Thought Trap #3: Mental filter

Speak Schmeak

Thought Trap #3: Mental Filter You pick a single negative detail and obsess on it so that your vision of reality becomes blocked, like blinders on a horse. In situations with both positive and negative aspects, you dwell on the latter. You know it went well, the audience is responsive and has great things to say afterward, and you achieved what you were trying to achieve. But you get one negative evaluation, and that's all you think about.

2008 100

Would people tell you if you sucked?

Speak Schmeak

They are comfortable in their routines, comfortable with the applause and the polite smiles, and comfortable in the knowledge that they're being asked to speak, even if they're not getting repeat engagements with the same organizations. Anonymous evaluations If you've never had your audience fill out evaluations, they're worth giving out now and then. Here's a compilation of responses from speakers about how they deal with a negative evaluation.

2011 148
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Would people tell you if you sucked?

Speak Schmeak

They are comfortable in their routines, comfortable with the applause and the polite smiles, and comfortable in the knowledge that they're being asked to speak, even if they're not getting repeat engagements with the same organizations. Anonymous evaluations If you've never had your audience fill out evaluations, they're worth giving out now and then. Here's a compilation of responses from speakers about how they deal with a negative evaluation.

2011 109

5 ways to stop repeating the same mistakes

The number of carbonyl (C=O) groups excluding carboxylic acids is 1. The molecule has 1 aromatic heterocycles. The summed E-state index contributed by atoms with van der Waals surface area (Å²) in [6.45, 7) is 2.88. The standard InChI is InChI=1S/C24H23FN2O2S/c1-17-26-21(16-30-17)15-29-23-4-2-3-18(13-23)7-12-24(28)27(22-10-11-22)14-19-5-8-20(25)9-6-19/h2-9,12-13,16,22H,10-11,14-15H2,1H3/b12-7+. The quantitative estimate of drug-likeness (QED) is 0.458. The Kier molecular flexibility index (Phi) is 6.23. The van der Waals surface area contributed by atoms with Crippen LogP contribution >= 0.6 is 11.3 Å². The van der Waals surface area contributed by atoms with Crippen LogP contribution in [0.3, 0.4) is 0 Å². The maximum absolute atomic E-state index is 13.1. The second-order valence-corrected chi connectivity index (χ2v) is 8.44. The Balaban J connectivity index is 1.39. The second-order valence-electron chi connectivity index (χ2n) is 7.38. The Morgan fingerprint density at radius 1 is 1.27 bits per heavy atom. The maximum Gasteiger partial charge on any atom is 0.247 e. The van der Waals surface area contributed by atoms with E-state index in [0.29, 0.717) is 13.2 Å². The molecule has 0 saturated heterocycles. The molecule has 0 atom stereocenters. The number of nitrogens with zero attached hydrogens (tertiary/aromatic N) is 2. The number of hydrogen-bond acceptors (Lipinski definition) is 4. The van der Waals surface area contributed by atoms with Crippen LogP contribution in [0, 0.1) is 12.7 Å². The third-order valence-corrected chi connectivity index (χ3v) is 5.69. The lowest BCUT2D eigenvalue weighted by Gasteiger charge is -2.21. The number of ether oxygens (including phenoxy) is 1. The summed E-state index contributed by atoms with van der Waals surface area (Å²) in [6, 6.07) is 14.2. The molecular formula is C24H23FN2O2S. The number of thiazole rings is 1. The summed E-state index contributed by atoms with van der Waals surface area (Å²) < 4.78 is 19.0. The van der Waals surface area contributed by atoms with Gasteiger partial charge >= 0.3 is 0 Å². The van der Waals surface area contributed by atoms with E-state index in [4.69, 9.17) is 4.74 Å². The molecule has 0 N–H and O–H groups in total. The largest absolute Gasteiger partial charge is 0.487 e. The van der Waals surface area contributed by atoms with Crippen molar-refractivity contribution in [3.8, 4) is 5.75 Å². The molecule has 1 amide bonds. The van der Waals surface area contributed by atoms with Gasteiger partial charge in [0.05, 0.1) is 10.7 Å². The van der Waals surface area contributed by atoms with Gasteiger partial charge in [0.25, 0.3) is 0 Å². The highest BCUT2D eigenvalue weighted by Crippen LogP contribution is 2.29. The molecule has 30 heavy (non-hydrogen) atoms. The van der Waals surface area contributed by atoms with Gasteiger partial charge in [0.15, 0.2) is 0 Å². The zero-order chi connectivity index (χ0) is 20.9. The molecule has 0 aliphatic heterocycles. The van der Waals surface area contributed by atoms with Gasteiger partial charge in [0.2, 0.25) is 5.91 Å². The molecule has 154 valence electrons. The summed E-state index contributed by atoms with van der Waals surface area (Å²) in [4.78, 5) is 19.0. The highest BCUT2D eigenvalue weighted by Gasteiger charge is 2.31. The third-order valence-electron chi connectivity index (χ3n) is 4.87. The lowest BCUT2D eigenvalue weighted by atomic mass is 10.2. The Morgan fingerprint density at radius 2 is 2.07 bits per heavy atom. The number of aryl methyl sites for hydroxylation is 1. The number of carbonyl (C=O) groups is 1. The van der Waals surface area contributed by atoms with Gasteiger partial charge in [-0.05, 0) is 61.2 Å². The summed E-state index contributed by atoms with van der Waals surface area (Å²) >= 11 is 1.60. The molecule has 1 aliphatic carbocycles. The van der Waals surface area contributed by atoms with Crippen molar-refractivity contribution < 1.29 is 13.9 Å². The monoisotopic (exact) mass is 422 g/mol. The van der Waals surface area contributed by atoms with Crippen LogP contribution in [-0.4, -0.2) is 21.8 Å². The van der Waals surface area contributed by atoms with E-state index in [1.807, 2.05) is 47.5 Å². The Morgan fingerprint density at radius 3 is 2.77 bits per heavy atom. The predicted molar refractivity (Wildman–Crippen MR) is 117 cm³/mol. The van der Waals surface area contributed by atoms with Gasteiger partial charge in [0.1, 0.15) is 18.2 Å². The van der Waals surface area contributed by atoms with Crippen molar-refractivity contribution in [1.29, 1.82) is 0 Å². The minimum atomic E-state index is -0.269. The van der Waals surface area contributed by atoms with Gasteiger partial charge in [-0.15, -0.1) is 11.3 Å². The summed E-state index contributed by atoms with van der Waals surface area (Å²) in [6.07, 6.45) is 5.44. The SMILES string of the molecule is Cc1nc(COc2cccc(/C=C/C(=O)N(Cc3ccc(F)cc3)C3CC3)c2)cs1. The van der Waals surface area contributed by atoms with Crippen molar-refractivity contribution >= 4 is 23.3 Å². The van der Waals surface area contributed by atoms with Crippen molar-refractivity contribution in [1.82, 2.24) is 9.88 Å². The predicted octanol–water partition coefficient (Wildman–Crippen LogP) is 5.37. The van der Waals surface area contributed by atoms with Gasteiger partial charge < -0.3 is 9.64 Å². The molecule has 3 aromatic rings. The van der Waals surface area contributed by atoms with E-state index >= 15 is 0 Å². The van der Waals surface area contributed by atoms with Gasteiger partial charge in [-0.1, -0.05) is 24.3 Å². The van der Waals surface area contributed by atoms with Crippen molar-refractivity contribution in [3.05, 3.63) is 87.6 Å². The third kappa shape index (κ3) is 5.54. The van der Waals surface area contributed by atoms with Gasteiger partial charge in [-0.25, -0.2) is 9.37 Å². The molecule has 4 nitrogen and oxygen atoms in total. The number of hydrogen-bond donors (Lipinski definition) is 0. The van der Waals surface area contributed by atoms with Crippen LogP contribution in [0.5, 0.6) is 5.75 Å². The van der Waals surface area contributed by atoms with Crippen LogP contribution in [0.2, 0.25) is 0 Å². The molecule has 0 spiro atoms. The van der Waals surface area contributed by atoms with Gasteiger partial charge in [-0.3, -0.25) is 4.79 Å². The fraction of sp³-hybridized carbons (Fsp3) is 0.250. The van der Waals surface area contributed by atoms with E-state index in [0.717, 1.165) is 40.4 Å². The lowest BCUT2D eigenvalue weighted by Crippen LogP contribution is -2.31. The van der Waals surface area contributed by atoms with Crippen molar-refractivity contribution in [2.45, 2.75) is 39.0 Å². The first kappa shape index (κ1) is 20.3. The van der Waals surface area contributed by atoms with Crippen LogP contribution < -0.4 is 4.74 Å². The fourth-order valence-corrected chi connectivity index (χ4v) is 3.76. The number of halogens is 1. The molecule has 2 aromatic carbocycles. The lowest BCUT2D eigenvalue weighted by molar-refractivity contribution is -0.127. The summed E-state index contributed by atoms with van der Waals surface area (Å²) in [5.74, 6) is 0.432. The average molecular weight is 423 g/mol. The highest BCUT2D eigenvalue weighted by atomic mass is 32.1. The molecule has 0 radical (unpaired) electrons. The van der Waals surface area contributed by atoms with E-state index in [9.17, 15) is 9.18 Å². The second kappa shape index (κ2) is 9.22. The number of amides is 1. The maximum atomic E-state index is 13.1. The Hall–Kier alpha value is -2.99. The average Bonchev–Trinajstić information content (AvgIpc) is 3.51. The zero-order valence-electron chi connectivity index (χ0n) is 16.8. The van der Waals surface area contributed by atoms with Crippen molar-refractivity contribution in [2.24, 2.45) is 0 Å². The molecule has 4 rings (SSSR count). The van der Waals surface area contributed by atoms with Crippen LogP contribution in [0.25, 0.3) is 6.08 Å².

Speak Schmeak

But you also have to evaluate yourself honestly and find ways to build on the skills you already have and keep improving, or else you will stagnate. Use anonymous evaluations There are differing opinions on evaluations , and I've gone back and forth on the practice myself. Here's a great compilation of responses on SpeakerNet News on how to handle negative evaluations.)

2009 122

Communication Strategies: Listening Choices

The Communication Blog

Listening involves receiving, understanding, remembering, evaluating, and responding to what a person means as well as what a person is feeling. Although for most communication situations empathic listening is the preferred mode of responding, there are times when you need to engage in objective listening—to go beyond empathy and measure meanings and feelings against some objective reality. Engage in equal, two-way conversation.

On the death of Margaret Thatcher: notes on the evolution of charismatic woman

Max Atkinson

The fact that the sound of a woman raising her voice is more likely to be negatively evaluated as ‘shrill'' or ''screeching'' is probably at the heart of a source of irritation that’s familiar to many professional women, namely the tendency of male colleagues to accuse them of ''overreacting'' whenever they become involved in arguments. So the fact that Mrs Thatcher took positive steps to lower the pitch of her voice was a perfectly rational response to a real problem.

2013 66